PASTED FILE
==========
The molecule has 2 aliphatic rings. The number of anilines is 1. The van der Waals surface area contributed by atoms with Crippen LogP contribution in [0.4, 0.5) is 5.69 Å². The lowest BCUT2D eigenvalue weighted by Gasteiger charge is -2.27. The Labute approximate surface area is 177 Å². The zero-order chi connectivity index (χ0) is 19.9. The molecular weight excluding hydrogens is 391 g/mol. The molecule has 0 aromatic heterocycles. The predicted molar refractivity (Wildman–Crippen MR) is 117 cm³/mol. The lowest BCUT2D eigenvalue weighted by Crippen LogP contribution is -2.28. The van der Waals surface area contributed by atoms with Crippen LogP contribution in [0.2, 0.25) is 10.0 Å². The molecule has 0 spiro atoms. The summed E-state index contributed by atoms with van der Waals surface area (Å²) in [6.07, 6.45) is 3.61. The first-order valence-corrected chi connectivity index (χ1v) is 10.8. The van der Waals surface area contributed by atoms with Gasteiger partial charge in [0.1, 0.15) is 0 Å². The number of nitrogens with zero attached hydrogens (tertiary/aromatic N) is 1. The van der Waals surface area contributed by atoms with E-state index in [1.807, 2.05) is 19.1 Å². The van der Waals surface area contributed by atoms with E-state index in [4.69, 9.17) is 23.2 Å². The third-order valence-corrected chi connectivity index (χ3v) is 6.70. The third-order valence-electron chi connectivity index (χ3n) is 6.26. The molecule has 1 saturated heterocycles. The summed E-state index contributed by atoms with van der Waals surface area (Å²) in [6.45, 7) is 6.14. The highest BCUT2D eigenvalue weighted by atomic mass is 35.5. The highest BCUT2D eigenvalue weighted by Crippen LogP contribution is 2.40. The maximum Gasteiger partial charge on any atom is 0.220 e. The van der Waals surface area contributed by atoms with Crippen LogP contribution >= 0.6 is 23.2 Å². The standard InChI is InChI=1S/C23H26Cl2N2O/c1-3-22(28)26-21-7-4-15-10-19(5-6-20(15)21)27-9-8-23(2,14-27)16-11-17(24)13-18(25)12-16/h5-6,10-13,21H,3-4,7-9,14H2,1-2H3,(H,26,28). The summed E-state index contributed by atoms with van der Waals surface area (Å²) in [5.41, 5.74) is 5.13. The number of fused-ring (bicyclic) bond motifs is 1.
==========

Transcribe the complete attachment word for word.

The molecule has 2 aliphatic rings. The number of anilines is 1. The van der Waals surface area contributed by atoms with Crippen LogP contribution in [0.4, 0.5) is 5.69 Å². The lowest BCUT2D eigenvalue weighted by Gasteiger charge is -2.27. The Labute approximate surface area is 177 Å². The zero-order chi connectivity index (χ0) is 19.9. The molecular weight excluding hydrogens is 391 g/mol. The molecule has 0 aromatic heterocycles. The predicted molar refractivity (Wildman–Crippen MR) is 117 cm³/mol. The lowest BCUT2D eigenvalue weighted by Crippen LogP contribution is -2.28. The van der Waals surface area contributed by atoms with Crippen LogP contribution in [0.2, 0.25) is 10.0 Å². The molecule has 0 spiro atoms. The summed E-state index contributed by atoms with van der Waals surface area (Å²) in [6.07, 6.45) is 3.61. The first-order valence-corrected chi connectivity index (χ1v) is 10.8. The van der Waals surface area contributed by atoms with Gasteiger partial charge in [0.1, 0.15) is 0 Å². The number of nitrogens with zero attached hydrogens (tertiary/aromatic N) is 1. The van der Waals surface area contributed by atoms with E-state index in [1.807, 2.05) is 19.1 Å². The van der Waals surface area contributed by atoms with E-state index in [4.69, 9.17) is 23.2 Å². The third-order valence-corrected chi connectivity index (χ3v) is 6.70. The third-order valence-electron chi connectivity index (χ3n) is 6.26. The molecule has 1 saturated heterocycles. The summed E-state index contributed by atoms with van der Waals surface area (Å²) in [6.45, 7) is 6.14. The highest BCUT2D eigenvalue weighted by atomic mass is 35.5. The highest BCUT2D eigenvalue weighted by Crippen LogP contribution is 2.40. The maximum Gasteiger partial charge on any atom is 0.220 e. The van der Waals surface area contributed by atoms with Crippen LogP contribution >= 0.6 is 23.2 Å². The standard InChI is InChI=1S/C23H26Cl2N2O/c1-3-22(28)26-21-7-4-15-10-19(5-6-20(15)21)27-9-8-23(2,14-27)16-11-17(24)13-18(25)12-16/h5-6,10-13,21H,3-4,7-9,14H2,1-2H3,(H,26,28). The summed E-state index contributed by atoms with van der Waals surface area (Å²) in [5.41, 5.74) is 5.13. The number of fused-ring (bicyclic) bond motifs is 1.